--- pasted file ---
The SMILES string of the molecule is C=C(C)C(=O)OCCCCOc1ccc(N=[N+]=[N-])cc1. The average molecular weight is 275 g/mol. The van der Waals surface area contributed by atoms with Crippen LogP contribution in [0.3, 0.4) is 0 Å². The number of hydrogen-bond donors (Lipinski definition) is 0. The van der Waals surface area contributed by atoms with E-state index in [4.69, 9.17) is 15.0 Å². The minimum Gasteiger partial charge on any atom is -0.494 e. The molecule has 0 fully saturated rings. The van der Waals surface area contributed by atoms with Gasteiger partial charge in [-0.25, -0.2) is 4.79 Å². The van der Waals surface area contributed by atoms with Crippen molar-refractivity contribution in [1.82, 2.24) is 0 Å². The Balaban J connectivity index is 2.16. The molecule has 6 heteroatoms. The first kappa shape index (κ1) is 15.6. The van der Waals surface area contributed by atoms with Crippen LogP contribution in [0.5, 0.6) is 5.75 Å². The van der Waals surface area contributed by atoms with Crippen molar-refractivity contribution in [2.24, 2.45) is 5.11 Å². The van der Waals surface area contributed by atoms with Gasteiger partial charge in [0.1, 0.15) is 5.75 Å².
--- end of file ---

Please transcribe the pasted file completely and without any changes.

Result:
The SMILES string of the molecule is C=C(C)C(=O)OCCCCOc1ccc(N=[N+]=[N-])cc1. The average molecular weight is 275 g/mol. The van der Waals surface area contributed by atoms with Crippen LogP contribution in [0.3, 0.4) is 0 Å². The number of hydrogen-bond donors (Lipinski definition) is 0. The van der Waals surface area contributed by atoms with E-state index in [4.69, 9.17) is 15.0 Å². The minimum Gasteiger partial charge on any atom is -0.494 e. The molecule has 0 fully saturated rings. The van der Waals surface area contributed by atoms with Gasteiger partial charge in [-0.25, -0.2) is 4.79 Å². The van der Waals surface area contributed by atoms with Crippen molar-refractivity contribution in [1.82, 2.24) is 0 Å². The Balaban J connectivity index is 2.16. The molecule has 6 heteroatoms. The first kappa shape index (κ1) is 15.6. The van der Waals surface area contributed by atoms with Crippen LogP contribution in [0.5, 0.6) is 5.75 Å². The van der Waals surface area contributed by atoms with Crippen molar-refractivity contribution in [2.24, 2.45) is 5.11 Å². The van der Waals surface area contributed by atoms with Gasteiger partial charge in [0.1, 0.15) is 5.75 Å².